Monday, 4 March 2013

Duran Duran 'The Reflex'

Chart Peak: 1 (4 weeks)



Yes, for the next couple of months we're going way way back. Back to the days when the Now albums were new enough that they needed to assert that the tracks were by the original artists (luckily they weren't still claiming that on Now 34) and to underline this with pictures of those artists on the front and rear; for the penultimate time, as it turned out, with Lionel Richie's dodgy tache on the front of Now 4 seemingly putting paid to the idea thereafter. Our porcine friend, so familiar from the early advertising, only lasted one more volume, bowing out on Now 5 - DANISH BACON FACTORIES are thanked on the back cover here for his presence.

Now 3 starts with one of the definitive tracks of the early 1980s from arguably the biggest band of the time (and certainly the biggest band of the time on EMI, which was handy for licensing). Duran Duran are among the handful of acts claiming a hat-trick of appearances with this album, and are promoted to opening track for the first time. Fans of trivia will be interested to note that it's the second consecutive opener to involve somebody called Roger Taylor, both as writer and performer.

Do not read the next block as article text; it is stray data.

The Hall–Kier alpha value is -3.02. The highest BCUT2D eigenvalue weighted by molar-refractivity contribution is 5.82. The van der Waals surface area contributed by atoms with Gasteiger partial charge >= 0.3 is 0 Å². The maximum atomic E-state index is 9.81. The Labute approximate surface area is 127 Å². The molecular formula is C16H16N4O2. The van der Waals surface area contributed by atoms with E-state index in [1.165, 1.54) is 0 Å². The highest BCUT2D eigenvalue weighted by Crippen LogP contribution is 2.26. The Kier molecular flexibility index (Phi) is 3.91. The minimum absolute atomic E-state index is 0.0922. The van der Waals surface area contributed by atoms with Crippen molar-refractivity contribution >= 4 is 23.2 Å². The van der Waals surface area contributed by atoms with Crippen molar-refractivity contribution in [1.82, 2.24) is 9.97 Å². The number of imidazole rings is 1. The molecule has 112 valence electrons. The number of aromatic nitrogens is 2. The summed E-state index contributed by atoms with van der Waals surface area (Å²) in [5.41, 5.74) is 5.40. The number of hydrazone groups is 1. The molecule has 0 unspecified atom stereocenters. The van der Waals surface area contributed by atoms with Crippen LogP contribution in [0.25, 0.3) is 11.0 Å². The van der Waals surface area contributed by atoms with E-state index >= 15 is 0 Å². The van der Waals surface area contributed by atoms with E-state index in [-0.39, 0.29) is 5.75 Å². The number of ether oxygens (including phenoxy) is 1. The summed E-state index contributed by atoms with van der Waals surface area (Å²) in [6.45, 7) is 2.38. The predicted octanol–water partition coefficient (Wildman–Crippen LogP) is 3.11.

So successful that an entire chain of retro nightclubs is now named after it, 'The Reflex' was Duran Duran's second and last single to top the UK chart but their first to do so in the US, pretty good going for the third single off an already successful album. The secret weapon is of course a single-specific remix by Nile Rodgers, meaning all the fans would buy it again and that the track was more appealing to the casual buyer as well. Certainly, the repeated vocals pastiching hip-hop scratching couldn't be more of their time and it's strange to think that there was ever a time when it would be considered modern. They, and the admittedly quite good bassline, lend the track some semblance of dancefloor credibility as Simon Le Bon wails on about something he thinks is very deep and philosophical, although by the time he's complaining on the second verse that "they won't slow down the roundabout" he sounds more like a petulant small child. I actually was a small child in 1984 and even I thought some of this why-y-y-y-y stuff was a little bit silly, but that seems typical of Duran's desire to have it both ways, to claim the teenyboppers' pocket money and to think of themselves as serious artists. The combination of po-facedness and inanity often seems to ruin the fun.

Also appearing on: 1, 4, 5, 8, 13, 24, 25, 31
Available on: Pure Gold

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